Improving supply chain due diligence in private equity

Improving supply chain due diligence in private equity

Jeremy Smith Blog, Private Equity

Be honest, how rigorous is your operational due diligence at bid phase? It seems that the reality is that the business mantra of ‘plan for the worst and hope for the best’ seems to be one that is conveniently overlooked when assessing pricing decisions in a market where a 15% acquisition success rate is viewed favourably and risks feel like they need to be taken. This perceived risk can now be considerably mitigated through greater insight.

Historically market due diligence is always robustly carried out. Senior Management due diligence is increasingly more robust yet business systems, processes and capabilities reviews across the strategic and operational delivery are harder to understand, yet no longer impossible.

Procurement is already synonymous with Private Equity, but traditionally during the pre-exit phase from the sell-side. It is also tarnished with the assumption that it is all about cost reduction at the expense of all else. This is a very narrow view of what procurement can do and if you consider that at the mid-market, depending what sector you are in, your external spend, excluding rent, rates and pensions, can be anywhere between 20% and 50% of your revenue, it’s not really an area to treat with such high-level assumptions. The ability to truly understand the spend is an indicator of likely historic cost control. The nature of the spend profile will give clues to how actively the supply chain has been managed. Accelerated capability diagnostics will quickly understand whether the necessary foundations for cost control, strategic sourcing or category management exist within the organisation or the scale of the task to implement them in the next phase of ownership. All of this information is available and all it takes are the right frameworks and benchmarks to enrich this to provide tangible due diligence insight from a cost point of view. All of this will more reliably inform the approach to pricing this organisational risk.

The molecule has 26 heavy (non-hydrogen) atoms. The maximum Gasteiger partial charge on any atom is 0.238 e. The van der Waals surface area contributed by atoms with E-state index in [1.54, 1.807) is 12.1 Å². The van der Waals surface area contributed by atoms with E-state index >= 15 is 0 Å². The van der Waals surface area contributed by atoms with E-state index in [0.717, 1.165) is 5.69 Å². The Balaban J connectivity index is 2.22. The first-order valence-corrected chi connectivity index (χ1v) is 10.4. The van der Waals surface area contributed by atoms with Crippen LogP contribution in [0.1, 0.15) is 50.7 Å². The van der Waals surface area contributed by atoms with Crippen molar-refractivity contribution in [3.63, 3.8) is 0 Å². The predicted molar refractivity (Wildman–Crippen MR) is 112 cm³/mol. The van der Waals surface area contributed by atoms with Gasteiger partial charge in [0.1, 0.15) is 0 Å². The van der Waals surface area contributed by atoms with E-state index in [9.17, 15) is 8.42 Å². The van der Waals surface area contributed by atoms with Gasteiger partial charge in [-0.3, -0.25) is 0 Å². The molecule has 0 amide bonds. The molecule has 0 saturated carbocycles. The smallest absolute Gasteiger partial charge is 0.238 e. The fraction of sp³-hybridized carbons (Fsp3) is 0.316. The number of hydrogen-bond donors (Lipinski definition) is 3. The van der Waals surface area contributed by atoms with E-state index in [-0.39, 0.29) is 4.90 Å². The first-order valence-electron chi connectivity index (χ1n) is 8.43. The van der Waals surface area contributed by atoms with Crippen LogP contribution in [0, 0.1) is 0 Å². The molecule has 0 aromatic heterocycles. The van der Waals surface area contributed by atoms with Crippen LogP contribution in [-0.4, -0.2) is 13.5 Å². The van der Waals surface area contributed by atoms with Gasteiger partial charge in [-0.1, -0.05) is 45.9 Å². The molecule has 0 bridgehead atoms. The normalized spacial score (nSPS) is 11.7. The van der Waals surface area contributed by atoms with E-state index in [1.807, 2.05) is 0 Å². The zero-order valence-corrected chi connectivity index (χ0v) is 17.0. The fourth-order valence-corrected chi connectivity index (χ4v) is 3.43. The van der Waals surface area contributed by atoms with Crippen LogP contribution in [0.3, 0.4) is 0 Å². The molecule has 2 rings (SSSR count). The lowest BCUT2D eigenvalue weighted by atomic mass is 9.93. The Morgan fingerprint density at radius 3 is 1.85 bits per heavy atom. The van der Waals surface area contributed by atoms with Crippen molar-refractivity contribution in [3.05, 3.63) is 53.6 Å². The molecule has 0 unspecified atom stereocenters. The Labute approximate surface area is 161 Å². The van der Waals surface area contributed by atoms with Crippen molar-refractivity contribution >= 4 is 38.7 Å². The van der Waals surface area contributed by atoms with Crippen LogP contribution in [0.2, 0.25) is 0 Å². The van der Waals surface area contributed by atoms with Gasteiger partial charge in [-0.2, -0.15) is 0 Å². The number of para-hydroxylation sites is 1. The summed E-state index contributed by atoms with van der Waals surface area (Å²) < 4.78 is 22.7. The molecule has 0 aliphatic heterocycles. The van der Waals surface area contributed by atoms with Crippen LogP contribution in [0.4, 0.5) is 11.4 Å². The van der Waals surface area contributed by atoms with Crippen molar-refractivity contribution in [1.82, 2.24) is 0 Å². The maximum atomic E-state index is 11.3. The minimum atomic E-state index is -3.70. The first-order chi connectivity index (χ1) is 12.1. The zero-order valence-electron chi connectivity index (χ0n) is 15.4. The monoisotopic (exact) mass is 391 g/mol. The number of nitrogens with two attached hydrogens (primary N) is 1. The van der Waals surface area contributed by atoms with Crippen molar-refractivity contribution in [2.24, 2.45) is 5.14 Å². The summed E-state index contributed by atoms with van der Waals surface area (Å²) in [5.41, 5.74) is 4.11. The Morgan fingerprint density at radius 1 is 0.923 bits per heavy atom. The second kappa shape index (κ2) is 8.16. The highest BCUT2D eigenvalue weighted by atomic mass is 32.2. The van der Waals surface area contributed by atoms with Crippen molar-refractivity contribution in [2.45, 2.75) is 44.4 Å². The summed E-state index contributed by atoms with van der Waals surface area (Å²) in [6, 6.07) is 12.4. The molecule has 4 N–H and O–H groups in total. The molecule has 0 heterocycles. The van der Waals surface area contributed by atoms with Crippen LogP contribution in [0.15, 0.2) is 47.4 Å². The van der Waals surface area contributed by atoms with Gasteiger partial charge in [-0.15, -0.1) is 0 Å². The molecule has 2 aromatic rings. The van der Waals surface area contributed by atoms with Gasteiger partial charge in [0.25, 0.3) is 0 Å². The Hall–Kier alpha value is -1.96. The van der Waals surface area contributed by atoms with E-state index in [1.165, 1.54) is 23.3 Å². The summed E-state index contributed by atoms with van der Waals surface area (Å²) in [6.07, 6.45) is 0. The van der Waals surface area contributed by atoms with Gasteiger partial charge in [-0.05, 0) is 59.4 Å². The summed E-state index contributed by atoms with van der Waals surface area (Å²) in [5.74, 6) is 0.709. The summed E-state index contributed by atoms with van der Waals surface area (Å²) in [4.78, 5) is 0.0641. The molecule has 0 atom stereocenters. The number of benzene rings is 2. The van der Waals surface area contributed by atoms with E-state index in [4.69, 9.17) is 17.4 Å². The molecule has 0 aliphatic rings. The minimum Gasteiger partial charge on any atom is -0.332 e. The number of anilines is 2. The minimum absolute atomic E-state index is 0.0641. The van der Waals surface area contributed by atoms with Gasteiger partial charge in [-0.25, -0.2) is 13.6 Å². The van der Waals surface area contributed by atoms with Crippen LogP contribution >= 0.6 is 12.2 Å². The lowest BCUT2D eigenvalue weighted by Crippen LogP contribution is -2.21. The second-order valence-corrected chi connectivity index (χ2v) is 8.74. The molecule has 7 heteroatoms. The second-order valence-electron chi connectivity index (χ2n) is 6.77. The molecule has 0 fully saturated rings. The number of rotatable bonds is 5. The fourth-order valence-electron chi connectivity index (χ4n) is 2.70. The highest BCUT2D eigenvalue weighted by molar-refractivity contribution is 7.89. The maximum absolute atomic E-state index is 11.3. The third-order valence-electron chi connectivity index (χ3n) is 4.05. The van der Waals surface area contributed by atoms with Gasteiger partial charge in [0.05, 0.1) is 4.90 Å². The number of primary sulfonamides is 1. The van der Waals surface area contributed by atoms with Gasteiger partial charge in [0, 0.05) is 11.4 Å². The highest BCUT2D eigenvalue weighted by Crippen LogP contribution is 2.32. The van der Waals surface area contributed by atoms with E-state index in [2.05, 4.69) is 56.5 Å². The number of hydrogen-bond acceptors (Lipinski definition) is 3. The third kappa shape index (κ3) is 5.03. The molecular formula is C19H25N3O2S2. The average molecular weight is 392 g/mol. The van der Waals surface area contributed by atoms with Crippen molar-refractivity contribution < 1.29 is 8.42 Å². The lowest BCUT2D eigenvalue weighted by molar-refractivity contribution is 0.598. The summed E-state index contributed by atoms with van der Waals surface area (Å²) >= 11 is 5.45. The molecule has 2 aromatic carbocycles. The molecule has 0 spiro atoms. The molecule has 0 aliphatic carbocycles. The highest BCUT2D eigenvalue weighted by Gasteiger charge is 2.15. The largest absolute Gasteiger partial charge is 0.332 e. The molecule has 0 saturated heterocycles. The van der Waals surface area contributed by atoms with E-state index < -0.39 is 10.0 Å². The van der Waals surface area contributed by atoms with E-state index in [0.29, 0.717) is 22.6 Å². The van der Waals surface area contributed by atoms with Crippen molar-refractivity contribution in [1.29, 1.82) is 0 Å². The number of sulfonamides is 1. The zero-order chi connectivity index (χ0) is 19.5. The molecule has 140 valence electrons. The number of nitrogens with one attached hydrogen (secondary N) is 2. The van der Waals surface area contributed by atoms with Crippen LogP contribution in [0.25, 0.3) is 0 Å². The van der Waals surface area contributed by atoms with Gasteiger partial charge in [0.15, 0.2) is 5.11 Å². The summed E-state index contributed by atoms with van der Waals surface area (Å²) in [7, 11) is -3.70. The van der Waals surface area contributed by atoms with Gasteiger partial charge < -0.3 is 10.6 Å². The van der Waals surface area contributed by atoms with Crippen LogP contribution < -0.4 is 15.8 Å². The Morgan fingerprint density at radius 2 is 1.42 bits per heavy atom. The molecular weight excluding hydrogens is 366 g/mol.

Added to this, with ESG taking a more prominent role and with global supply chains supporting product and service delivery, and the potential for Brexit to disrupt existing supply chains, there is a risk element to the due diligence beyond cost control and valuation assumptions. Compliance and supply security will become more relevant to organisations as they strive to not only become better citizens but also more robust and sustainable. If you work in retail you will likely already have a global supply chain and one which leaves you exposed to supply chain risk both ethically and financially. Manufacturing supply chains are complicated through raw material commodity fluctuations as well as sub-assembly suppliers being based in low labour markets which leaves you committed to long term agreements and potential increasing dependency on supply chains. All of which leaves the potential for nasty surprises in the future, and if you are the potential buyer, is this risk one that occurs on your watch?

These insights can be provided in days, based on desktop based analysis and benchmarking, or in more depth through advanced spend analytics and interviews, but still within a few weeks providing much more depth to pricing decisions and value creation plans.

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